Law may strengthen cable company bids

Telecommunications act reduces veto power of county government

June 19, 2000|By David Nitkin | David Nitkin,SUN STAFF

A federal law designed to encourage cable television competition is strengthening the position of two telecommunications companies that want to do business in Baltimore County.

Even as the Baltimore County Council gathers public opinion tonight on the merits of firms seeking to challenge Comcast, the current cable provider, it finds itself with limited power to veto either applicant.

That's because the Telecommunications Act of 1996 provides a way to bypass local governments that traditionally have held sway on cable matters.

Companies can apply directly to the Federal Communications Commission for certification known as "open video systems" approval. The FCC must decide on applications within 10 days.

Both American Broadband, of Boston, and Starpower, of Washington, D.C., say they prefer to negotiate franchise agreements with the county, which would detail fees paid to the county and construction timetables.

But each says that federal authorization would be a trump card in case negotiations stall or fall apart.

"Given the sense of enthusiasm we've encountered so far, it appears we won't have to do it," said Donna Garofano, a vice president with American Broadband, which has been granted open video system licenses in dozens of communities in New York, Florida, Maryland and elsewhere.

Said Ted Venetoulis, the former Baltimore County executive hired as a lobbyist for Starpower: "Starpower is not going away."

The County Council has scheduled a public hearing on Starpower and American Broadband's applications after tonight's regular council meeting, which begins at 7 in the Old Court House, 400 Washington Avenue, Towson.

The promise of cable competition is good news for the scores of Baltimore County Comcast customers who have filed complaints in recent years ranging from cable boxes that don't work to service appointments that aren't kept or billing mistakes that take months to resolve.

Such complaints occupy thick files in the County Council offices.

"I hope they come soon," said Maxine Dubinsky, 55, an Owings Mills resident. "Then they can fight back and forth like the phone companies do."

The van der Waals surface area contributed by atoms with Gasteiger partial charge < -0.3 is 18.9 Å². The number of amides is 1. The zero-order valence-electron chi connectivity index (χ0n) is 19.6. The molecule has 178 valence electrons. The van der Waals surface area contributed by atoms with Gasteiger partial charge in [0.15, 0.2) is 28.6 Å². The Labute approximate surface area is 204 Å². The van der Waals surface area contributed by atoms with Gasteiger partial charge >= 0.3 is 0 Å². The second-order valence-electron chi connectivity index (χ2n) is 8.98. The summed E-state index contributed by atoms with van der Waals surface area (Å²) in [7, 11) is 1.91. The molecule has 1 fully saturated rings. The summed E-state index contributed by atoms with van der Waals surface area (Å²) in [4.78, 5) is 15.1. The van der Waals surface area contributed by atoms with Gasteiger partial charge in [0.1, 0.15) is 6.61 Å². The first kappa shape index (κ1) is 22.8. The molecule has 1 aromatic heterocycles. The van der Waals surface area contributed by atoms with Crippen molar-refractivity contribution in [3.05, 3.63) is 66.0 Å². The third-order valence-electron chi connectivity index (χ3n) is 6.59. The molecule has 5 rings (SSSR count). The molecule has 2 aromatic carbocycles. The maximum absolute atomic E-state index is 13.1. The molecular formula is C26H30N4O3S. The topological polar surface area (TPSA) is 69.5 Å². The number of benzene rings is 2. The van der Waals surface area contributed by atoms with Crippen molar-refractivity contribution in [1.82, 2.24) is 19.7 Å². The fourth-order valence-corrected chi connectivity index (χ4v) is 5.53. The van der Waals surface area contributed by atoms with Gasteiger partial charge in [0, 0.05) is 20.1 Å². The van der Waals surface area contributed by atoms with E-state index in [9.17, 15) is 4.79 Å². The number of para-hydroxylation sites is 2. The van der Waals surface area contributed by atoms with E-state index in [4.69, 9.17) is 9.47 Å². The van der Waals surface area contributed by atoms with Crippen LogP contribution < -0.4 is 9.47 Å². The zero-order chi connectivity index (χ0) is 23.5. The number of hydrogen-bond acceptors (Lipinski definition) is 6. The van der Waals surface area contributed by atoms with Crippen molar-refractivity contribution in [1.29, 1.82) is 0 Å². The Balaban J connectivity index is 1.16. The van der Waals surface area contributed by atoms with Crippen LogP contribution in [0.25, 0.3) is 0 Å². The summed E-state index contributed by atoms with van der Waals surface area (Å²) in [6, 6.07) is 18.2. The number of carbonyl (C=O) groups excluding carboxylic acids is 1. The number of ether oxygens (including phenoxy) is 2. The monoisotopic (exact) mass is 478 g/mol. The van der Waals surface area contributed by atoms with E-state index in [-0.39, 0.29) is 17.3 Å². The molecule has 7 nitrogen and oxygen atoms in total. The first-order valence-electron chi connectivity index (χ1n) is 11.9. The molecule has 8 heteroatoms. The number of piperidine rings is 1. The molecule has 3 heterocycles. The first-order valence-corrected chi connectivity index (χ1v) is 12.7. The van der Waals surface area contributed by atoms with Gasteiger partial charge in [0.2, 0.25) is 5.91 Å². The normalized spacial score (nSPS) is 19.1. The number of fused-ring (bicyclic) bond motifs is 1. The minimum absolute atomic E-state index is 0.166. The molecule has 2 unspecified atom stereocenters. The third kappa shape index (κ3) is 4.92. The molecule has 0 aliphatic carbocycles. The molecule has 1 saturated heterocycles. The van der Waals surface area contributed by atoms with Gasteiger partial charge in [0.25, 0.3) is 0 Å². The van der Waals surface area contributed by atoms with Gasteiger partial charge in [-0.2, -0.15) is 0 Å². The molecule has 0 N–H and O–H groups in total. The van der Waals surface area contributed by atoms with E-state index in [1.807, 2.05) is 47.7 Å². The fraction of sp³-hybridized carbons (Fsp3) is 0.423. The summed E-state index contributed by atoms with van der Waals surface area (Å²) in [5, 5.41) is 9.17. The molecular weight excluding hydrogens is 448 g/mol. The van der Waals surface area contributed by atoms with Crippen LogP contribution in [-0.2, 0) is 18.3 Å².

Dubinsky said she grew outraged at Comcast after trying to get her digital cable service fixed. She said workers replaced the box five times before finding one that worked, and missed appointments several times.

"They have a monopoly, and they don't care how they treat you," Dubinsky said.

Complaints about Comcast are relatively few given the company's 210,000 subscribers in Baltimore County, said Arvin Rosen, an attorney who heads the county's Telecommunications Advisory Panel. The panel will review the two applications and make recommendations, Rosen said.

"I haven't seen a situation where there was a complaint registered and they didn't resolve it," Rosen said of Comcast. "On a statistical basis, it's under control. If anything, it's on the decline."

Still, Starpower and American Broadband see room for improvement. If cable competition comes to Baltimore County, the companies say, costs will drop and customer service will increase.

And if competition starts soon, the county will be on the cusp of a slowly emerging trend.

Nationwide, "a very low percentage" of communities enjoy cable competition despite the 1996 law, said Scott C. Cleland, a managing director of Legg Mason Wood Walker Inc.'s Precursor Group.

"Just because the telecommunications act declared competition, it didn't change the fundamental economics of the industry," Cleland said. "It's still a very capital inefficient use of money," he said, because of high initial costs and questionable returns.

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